3. 3. Communicating value• Increase understanding of library value and impact in relation to various dimensions of student learningand success. Research on student retention, for example, reveals the importance of academic intimacy in the student’s academicexperience. Instructors and coaches are often cited as examples of adults who contribute to academic intimacy. Librarians have frequentone-on-one exchanges with students, and possible correlations between this type of contact and student learning deserves furtherexploration. My own research on library student worker persistence in college revealed that the library was frequently the location for avariety of informal and formal academic interactions between faculty (library and teaching), staff, and other students.• Articulate and promote the importance of assessment competencies necessary for documenting andcommunicating impact on student learning and success. There is a significant need for incorporating outcomes intolibrary planning and evaluation. Applying knowledge of assessment data, including the different roles of quantitative and qualitative data,sources of data, and the analysis and interpretation of data. And training, not just at the Administrative level , but at all levels. Outcomesand assessment is not about measuring failure; it is about trying to improve the quality of an academic program, student learning, andstudent success based on real evidence.• Create professional development opportunities for librarians to learn how to design and initiateassessment that demonstrates the library’s contribution to institutional mission and strategic goals.“Onesize doesn’t fit all.” “Campus cultures and missions and goals vary from institution tot institution.” However, to meet the strategic needs ofour institution we must build a community of practice to engage and sustain professional dialogue about library value.• Expand partnerships for assessment activities with higher education constituent groups and relatedstakeholders. Work with others groups, both internal and external, to develop assessment opportunities and promote models thatexpand and integrate multiple academic and student service units in library space. The library is well suited to dwell between these twostudent needs, the Academic and the Social (Student Services). <Vincent Tinto’s model of student retention.>• Integrate the use of existing ACRL resources with library value initiatives. ACRL has developed a variety of toolsthat can be used to advance assessment practices in libraries. Standards for Libraries in Higher Education and Information LiteracyCompetency Standards for Higher Education.In June, 2012 the ACRL released a white paper that was the direct result of theintense pressure academic and research libraries are under to clearly align theirpriorities with the overarching institution’s goals and also to provide data-drivendocumentation of the library’s impact. These were the 5 recommendations thatwere suggested in this report.Brown, K & Malenfant, K. (2012) Connect, Collaborate, and Communicate: A report from the Value of Academic Libraries Summit.http://www.ala.org/acrl/sites/ala.org.acrl/files/content/issues/value/val_summit.pdf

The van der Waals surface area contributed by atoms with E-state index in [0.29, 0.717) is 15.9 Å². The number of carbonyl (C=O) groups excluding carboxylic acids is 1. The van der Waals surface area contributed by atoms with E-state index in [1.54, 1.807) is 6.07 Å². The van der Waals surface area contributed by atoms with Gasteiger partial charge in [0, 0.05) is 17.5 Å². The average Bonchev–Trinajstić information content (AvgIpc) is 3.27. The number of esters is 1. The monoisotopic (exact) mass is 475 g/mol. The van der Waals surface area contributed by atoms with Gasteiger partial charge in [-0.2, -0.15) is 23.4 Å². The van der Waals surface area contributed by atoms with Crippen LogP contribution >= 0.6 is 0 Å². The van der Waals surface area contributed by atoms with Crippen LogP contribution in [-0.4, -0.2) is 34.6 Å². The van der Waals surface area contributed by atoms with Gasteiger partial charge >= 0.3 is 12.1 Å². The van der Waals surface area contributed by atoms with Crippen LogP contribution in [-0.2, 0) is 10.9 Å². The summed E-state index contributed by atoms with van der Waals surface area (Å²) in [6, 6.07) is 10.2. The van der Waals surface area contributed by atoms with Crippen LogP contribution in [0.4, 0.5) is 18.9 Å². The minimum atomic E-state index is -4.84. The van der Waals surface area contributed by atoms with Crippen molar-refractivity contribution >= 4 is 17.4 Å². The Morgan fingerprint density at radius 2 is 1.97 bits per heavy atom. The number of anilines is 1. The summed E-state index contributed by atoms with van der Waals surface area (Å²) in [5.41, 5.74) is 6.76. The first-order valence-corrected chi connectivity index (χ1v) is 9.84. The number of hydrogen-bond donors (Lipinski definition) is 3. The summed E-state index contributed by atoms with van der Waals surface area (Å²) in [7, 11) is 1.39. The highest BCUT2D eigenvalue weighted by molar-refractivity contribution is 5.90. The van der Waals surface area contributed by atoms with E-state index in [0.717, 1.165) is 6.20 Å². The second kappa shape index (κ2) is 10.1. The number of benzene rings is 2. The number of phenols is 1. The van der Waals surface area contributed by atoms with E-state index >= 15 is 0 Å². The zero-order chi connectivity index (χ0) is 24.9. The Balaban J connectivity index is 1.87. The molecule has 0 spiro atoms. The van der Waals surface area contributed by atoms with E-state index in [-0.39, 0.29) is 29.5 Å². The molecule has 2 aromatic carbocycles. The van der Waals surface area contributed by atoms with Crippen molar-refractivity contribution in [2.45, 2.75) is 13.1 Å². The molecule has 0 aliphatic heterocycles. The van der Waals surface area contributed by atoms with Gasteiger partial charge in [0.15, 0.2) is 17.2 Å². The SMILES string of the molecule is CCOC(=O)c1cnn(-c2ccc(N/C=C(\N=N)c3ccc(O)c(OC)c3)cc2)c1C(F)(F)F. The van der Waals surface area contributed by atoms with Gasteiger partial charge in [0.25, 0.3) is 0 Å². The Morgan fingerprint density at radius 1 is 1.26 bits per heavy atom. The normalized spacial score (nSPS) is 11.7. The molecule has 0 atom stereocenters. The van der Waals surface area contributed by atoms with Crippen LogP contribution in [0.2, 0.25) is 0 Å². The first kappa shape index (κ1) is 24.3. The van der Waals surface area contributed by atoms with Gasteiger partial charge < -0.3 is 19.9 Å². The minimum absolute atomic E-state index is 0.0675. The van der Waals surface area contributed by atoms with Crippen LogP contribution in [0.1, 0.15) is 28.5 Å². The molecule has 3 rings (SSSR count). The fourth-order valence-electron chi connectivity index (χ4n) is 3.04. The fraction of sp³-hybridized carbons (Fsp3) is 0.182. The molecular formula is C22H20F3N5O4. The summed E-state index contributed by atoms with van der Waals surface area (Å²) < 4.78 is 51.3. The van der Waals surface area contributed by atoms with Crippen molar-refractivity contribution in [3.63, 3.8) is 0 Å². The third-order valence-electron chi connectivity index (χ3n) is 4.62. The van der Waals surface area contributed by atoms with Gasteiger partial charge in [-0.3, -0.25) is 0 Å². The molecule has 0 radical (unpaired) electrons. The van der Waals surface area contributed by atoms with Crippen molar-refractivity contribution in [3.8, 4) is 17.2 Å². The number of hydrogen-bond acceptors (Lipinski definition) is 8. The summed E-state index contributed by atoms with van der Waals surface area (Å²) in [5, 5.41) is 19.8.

4. 4. Higher education• Libraries partner in the educational mission of the institution to develop and support informationliterate learners who can discover, access, and use information effectively for academic success,research, and lifelong learning. ( from ACRL Standards for Libraries in Higher Education) This isdone through information literacy (LIBY courses here as CSUEB), through Reference (online andin person), through partnerships with other units on campus to create unique, relevant services,and through acting as an “Engine of Creativity” (Labs & software to reconfigure, to repackageinformation, establishing creative work spaces, creating connections through lecturers andexhibits and performances.• Faculty research and curricular needs are constantly state of evolution and change. The libraryneeds to ensure that its collection moves to meet the immediate needs of it teaching faculty. AtSDSU I established a data-driven model of collection development to best tailor theindependently subscribed collection to the changing research needs of the SDSU faculty. There isobviously no way that most institutions (perhaps, Harvard or Princeton) can subscribe to allthings that ‘might’ be needed. However, through an annual analysis of online usage of journals,interlibrary loan statistics, and citation analysis of the faculty publishing at SDSU it is nowpossible slowly tailor the collection to those needs. At renewals, in a three year cycles, weevaluate the usage of the journals to see if they might need to changed.